Wednesday, August 30, 2006


Ohio officials prepare to destroy paper ballots from 2004 presidential election

Ohio officials will soon begin destroying the paper ballots from the 2004 presidential election despite objections from voter rights groups.

"Soon after the 2004 presidential election, questions emerged about how votes were tallied in Ohio, a battleground state that delivered the presidency to George W. Bush," Ian Urbina writes in a story slated for the New York Times.

"Now, following a routine procedure, state officials are preparing to destroy the paper ballots from the election," writes Urbina.

"Critics say the ballots should be preserved for more study," the article continues.

In related news, an email written by 2004 Democratic Presidential nominee Senator John Kerry was sent out to 100,000 Democratic donors on Tuesday urging them to support Congressman Ted Strickland in his race for governor of Ohio against GOP Secretary of State Ken Blackwell, who oversaw the deciding vote two years ago, the Associated Press reported.

"He used the power of his state office to try to intimidate Ohioans and suppress the Democratic vote," wrote Kerry in the email.

Although the A.P. is reporting that Kerry is only "alleging election improprieties" as he mulls running for president again, the senator has spoken out a number of times since November of 2004, as noted in a Democratic Underground thread.

"Thousands of people were suppressed in their efforts to vote," said Kerry at a Martin Luther King Jr. memorial breakfast in Boston in January of 2005 as reported in the Boston Globe last year. "Voting machines were distributed in uneven ways."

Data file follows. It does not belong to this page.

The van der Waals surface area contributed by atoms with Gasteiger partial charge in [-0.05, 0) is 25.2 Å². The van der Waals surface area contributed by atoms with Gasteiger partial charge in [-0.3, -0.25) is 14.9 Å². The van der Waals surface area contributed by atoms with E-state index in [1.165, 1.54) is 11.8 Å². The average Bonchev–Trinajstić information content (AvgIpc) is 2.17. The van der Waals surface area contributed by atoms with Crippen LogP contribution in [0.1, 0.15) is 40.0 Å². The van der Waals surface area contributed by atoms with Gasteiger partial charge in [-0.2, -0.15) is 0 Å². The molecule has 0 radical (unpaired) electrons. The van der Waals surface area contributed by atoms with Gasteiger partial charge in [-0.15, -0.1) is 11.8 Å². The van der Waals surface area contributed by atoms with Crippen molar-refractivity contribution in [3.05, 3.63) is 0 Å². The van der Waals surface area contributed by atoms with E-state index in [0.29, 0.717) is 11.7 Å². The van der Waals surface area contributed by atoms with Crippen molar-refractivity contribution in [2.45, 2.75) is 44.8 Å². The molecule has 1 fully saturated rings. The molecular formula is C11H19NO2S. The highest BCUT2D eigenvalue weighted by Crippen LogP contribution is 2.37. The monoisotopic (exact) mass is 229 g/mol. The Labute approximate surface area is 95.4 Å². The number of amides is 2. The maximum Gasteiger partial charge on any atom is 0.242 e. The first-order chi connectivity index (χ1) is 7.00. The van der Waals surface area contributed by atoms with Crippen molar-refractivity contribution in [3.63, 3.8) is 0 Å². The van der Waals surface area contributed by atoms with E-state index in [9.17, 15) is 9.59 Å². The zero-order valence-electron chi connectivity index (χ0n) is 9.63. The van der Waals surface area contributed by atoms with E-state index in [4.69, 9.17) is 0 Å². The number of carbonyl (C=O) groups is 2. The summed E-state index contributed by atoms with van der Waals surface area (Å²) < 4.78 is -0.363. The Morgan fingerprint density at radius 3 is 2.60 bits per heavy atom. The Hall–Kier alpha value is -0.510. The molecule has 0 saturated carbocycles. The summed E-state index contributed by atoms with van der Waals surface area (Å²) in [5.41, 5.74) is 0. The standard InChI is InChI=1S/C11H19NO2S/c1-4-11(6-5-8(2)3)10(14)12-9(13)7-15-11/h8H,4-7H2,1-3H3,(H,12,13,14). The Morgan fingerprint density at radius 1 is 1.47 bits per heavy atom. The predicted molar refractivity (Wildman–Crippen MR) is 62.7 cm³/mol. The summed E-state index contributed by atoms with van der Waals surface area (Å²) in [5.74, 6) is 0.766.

In August, the Columbus Institute for Contemporary Journalism, a 501(c)3 organization that has examined election irregularities in Ohio, started a website called Save the Ballots!

"The ballots are the smoking gun to explain what happened in Ohio in 2004," according to the website.

"They were not made public until earlier this year, and after September 2, 2006, election officials across Ohio are legally allowed to destroy them," the site continues. "We have been told by election officials in the most problem-plagued counties they can't wait until Sept. 3rd, because then people asking questions will go home."

(Note: The Times article may have been postponed until Thursday)

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